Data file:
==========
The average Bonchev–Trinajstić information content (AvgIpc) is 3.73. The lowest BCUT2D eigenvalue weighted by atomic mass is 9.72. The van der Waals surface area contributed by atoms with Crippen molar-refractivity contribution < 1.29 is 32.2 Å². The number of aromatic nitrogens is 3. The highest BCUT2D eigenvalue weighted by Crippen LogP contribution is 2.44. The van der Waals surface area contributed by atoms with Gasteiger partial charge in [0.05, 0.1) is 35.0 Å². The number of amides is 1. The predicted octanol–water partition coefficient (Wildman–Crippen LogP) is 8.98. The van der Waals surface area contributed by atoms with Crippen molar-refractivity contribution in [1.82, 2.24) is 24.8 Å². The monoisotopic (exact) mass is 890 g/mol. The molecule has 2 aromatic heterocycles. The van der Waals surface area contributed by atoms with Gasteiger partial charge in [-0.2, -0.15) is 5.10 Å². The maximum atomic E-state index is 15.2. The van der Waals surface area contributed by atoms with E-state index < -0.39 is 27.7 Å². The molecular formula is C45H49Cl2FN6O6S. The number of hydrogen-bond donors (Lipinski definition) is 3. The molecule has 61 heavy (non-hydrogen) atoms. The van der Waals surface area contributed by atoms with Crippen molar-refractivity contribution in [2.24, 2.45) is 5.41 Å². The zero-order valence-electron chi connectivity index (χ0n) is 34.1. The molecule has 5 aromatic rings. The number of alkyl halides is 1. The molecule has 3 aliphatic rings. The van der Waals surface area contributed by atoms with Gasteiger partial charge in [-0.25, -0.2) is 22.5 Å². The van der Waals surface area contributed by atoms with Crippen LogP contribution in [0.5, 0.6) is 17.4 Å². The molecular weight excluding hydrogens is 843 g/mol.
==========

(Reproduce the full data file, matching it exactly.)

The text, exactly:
The average Bonchev–Trinajstić information content (AvgIpc) is 3.73. The lowest BCUT2D eigenvalue weighted by atomic mass is 9.72. The van der Waals surface area contributed by atoms with Crippen molar-refractivity contribution < 1.29 is 32.2 Å². The number of aromatic nitrogens is 3. The highest BCUT2D eigenvalue weighted by Crippen LogP contribution is 2.44. The van der Waals surface area contributed by atoms with Gasteiger partial charge in [0.05, 0.1) is 35.0 Å². The number of amides is 1. The predicted octanol–water partition coefficient (Wildman–Crippen LogP) is 8.98. The van der Waals surface area contributed by atoms with Crippen molar-refractivity contribution in [1.82, 2.24) is 24.8 Å². The monoisotopic (exact) mass is 890 g/mol. The molecule has 2 aromatic heterocycles. The van der Waals surface area contributed by atoms with Gasteiger partial charge in [-0.2, -0.15) is 5.10 Å². The maximum atomic E-state index is 15.2. The van der Waals surface area contributed by atoms with E-state index < -0.39 is 27.7 Å². The molecular formula is C45H49Cl2FN6O6S. The number of hydrogen-bond donors (Lipinski definition) is 3. The molecule has 61 heavy (non-hydrogen) atoms. The van der Waals surface area contributed by atoms with Crippen molar-refractivity contribution in [2.24, 2.45) is 5.41 Å². The zero-order valence-electron chi connectivity index (χ0n) is 34.1. The molecule has 5 aromatic rings. The number of alkyl halides is 1. The molecule has 3 aliphatic rings. The van der Waals surface area contributed by atoms with Gasteiger partial charge in [-0.25, -0.2) is 22.5 Å². The van der Waals surface area contributed by atoms with Crippen LogP contribution in [0.5, 0.6) is 17.4 Å². The molecular weight excluding hydrogens is 843 g/mol.